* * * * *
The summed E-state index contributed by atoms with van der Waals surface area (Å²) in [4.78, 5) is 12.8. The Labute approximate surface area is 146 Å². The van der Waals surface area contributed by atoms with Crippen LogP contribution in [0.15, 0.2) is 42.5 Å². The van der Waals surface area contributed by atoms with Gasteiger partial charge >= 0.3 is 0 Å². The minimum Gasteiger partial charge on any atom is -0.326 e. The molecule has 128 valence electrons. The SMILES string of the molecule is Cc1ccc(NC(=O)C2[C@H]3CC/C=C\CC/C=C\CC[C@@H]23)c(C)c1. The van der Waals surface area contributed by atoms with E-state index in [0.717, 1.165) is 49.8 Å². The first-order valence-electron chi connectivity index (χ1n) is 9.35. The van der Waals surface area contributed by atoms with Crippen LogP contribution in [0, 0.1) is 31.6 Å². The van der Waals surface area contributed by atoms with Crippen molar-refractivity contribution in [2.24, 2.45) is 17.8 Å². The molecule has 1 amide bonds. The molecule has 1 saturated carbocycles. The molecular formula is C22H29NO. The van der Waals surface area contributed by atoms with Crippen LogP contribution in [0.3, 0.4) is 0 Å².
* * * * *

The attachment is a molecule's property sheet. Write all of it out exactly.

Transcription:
The summed E-state index contributed by atoms with van der Waals surface area (Å²) in [4.78, 5) is 12.8. The Labute approximate surface area is 146 Å². The van der Waals surface area contributed by atoms with Crippen LogP contribution in [0.15, 0.2) is 42.5 Å². The van der Waals surface area contributed by atoms with Gasteiger partial charge >= 0.3 is 0 Å². The minimum Gasteiger partial charge on any atom is -0.326 e. The molecule has 128 valence electrons. The SMILES string of the molecule is Cc1ccc(NC(=O)C2[C@H]3CC/C=C\CC/C=C\CC[C@@H]23)c(C)c1. The van der Waals surface area contributed by atoms with E-state index in [0.717, 1.165) is 49.8 Å². The first-order valence-electron chi connectivity index (χ1n) is 9.35. The van der Waals surface area contributed by atoms with Crippen LogP contribution in [0, 0.1) is 31.6 Å². The van der Waals surface area contributed by atoms with Crippen molar-refractivity contribution in [2.24, 2.45) is 17.8 Å². The molecule has 1 amide bonds. The molecule has 1 saturated carbocycles. The molecular formula is C22H29NO. The van der Waals surface area contributed by atoms with Crippen LogP contribution in [0.3, 0.4) is 0 Å².